The Black Swan

Black Swan-The Impact of the Highly Improbable: A non-fiction written by Nassim Nicholas Taleb

It is not an exaggeration for saying that Black Swan: The Impact of the Highly Improbable should be considered as one of the most important books in the 21st century. Since we are now living in era in which data, statistics, empiricism and their derivatives play important role in shaping our behavior and the way we think, the book provides insightful remarks on the danger of having such paradigm. It is quite difficult to categorize the book. Its psychological approach upon understanding human behavior has made it impossible to put Black Swan into the class of philosophical book. On the other hand, the presence of superb elucidations on risks and some key concepts in mathematics and statistics makes Black Swan different from a typical book of essays. Indeed, it is a serious book. However, I could say that Nassim Nicholas Taleb is an amazing writer since he is able to evoke his readers’ emotion through the mixing of anecdotes, humor, history, ideas, experience and daily events without missing anything important.

Black Swan seems to contain simple thoughts. However, once I read the book, the way I perceive data and or statistics has totally changed. The world is much more complex – yes, it does – than facts deliver by media, journalists, or even statisticians. I couldn’t disagree more to Taleb when I get the conclusion that being an avid reader of newspapers or constantly watching news on television set will only making me a naïve person – a man that refuses to understand the world beyond the provided information. Believing in data or statistics or media is an entry point in making our own prison in this world. This is the worst prison on earth since it is portable and invisible. It is easy to detect whether you have created your own prison: If you are angry when someone provides information or knowledge different from yours, then you’re at the beginning of being prisoner of your own knowledge. You’ll be a prisoner of your own prison while considering your knowledge as an asset.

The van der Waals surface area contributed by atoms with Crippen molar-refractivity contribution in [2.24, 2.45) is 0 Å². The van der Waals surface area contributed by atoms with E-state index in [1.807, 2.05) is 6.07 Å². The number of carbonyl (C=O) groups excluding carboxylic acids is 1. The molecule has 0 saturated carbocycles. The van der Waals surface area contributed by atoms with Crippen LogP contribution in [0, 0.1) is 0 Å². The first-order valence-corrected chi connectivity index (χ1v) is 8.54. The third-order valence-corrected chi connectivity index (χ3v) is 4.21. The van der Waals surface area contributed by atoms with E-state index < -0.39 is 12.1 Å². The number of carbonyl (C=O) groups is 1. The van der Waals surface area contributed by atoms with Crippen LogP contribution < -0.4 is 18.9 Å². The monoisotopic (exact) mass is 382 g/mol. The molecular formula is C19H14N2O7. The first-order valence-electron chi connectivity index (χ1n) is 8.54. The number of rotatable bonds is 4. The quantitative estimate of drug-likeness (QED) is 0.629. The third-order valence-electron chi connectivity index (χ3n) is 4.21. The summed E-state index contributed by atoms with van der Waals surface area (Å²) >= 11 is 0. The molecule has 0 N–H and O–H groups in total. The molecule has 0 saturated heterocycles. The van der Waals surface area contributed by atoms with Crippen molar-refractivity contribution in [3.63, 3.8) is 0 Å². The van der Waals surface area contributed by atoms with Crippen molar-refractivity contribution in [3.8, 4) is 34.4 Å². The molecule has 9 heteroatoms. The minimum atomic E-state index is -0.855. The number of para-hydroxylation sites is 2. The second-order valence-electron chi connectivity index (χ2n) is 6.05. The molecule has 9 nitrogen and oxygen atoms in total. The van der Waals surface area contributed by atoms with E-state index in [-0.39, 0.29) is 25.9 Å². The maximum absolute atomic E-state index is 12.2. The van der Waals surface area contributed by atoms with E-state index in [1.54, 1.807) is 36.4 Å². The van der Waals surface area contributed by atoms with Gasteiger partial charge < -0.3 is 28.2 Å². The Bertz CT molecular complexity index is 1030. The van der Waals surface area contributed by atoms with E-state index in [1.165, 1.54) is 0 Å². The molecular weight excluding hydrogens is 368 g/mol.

The title of the book is provoking one. Almost none in the world believes in the presence of black swan: Most ornithologists think that swan is always present in white. Statistically speaking, black swan is impossible in existent – something that is very different from the actual world. Thus, Nassim Nicholas Taleb suggests that the phrase black swan reflects an event characterized by rarity, extreme impact and retrospective (though not prospective) predictability. It is simple for some, but such event has tremendous impact towards any fields, ranging from business, financial and banking, economy, espionage and intelligence, and even the way we perceive and get along with strangers or common human affairs or even religion.

This book should be present in every house’s library. It is important to have Black Swan: The Impact of the Highly Improbable along with your Holybook. Religion tells you the way to heaven, but this book provides insights about how to create heaven on earth by making considerable assessment to your own knowledge. You like it or not, the way we perceive our knowledge defines our maturity.


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